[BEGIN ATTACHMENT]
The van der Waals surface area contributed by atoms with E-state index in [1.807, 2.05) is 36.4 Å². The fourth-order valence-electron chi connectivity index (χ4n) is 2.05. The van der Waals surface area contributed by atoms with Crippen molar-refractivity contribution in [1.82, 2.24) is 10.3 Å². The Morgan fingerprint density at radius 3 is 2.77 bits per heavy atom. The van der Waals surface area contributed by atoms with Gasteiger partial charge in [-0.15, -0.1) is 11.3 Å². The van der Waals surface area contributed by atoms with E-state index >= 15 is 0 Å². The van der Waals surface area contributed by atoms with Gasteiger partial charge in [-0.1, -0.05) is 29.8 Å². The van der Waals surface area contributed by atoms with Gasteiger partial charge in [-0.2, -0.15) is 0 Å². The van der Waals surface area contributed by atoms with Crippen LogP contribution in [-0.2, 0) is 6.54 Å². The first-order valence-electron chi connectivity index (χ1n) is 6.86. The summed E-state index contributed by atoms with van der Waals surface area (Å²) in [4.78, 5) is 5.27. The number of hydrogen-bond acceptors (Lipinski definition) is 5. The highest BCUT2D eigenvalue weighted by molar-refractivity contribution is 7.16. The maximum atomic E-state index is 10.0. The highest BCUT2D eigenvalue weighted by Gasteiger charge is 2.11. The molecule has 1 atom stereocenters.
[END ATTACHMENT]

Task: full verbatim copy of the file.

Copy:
The van der Waals surface area contributed by atoms with E-state index in [1.807, 2.05) is 36.4 Å². The fourth-order valence-electron chi connectivity index (χ4n) is 2.05. The van der Waals surface area contributed by atoms with Crippen molar-refractivity contribution in [1.82, 2.24) is 10.3 Å². The Morgan fingerprint density at radius 3 is 2.77 bits per heavy atom. The van der Waals surface area contributed by atoms with Gasteiger partial charge in [-0.15, -0.1) is 11.3 Å². The van der Waals surface area contributed by atoms with E-state index >= 15 is 0 Å². The van der Waals surface area contributed by atoms with Gasteiger partial charge in [-0.1, -0.05) is 29.8 Å². The van der Waals surface area contributed by atoms with Gasteiger partial charge in [-0.2, -0.15) is 0 Å². The van der Waals surface area contributed by atoms with Crippen LogP contribution in [-0.2, 0) is 6.54 Å². The first-order valence-electron chi connectivity index (χ1n) is 6.86. The summed E-state index contributed by atoms with van der Waals surface area (Å²) in [4.78, 5) is 5.27. The number of hydrogen-bond acceptors (Lipinski definition) is 5. The highest BCUT2D eigenvalue weighted by molar-refractivity contribution is 7.16. The maximum atomic E-state index is 10.0. The highest BCUT2D eigenvalue weighted by Gasteiger charge is 2.11. The molecule has 1 atom stereocenters.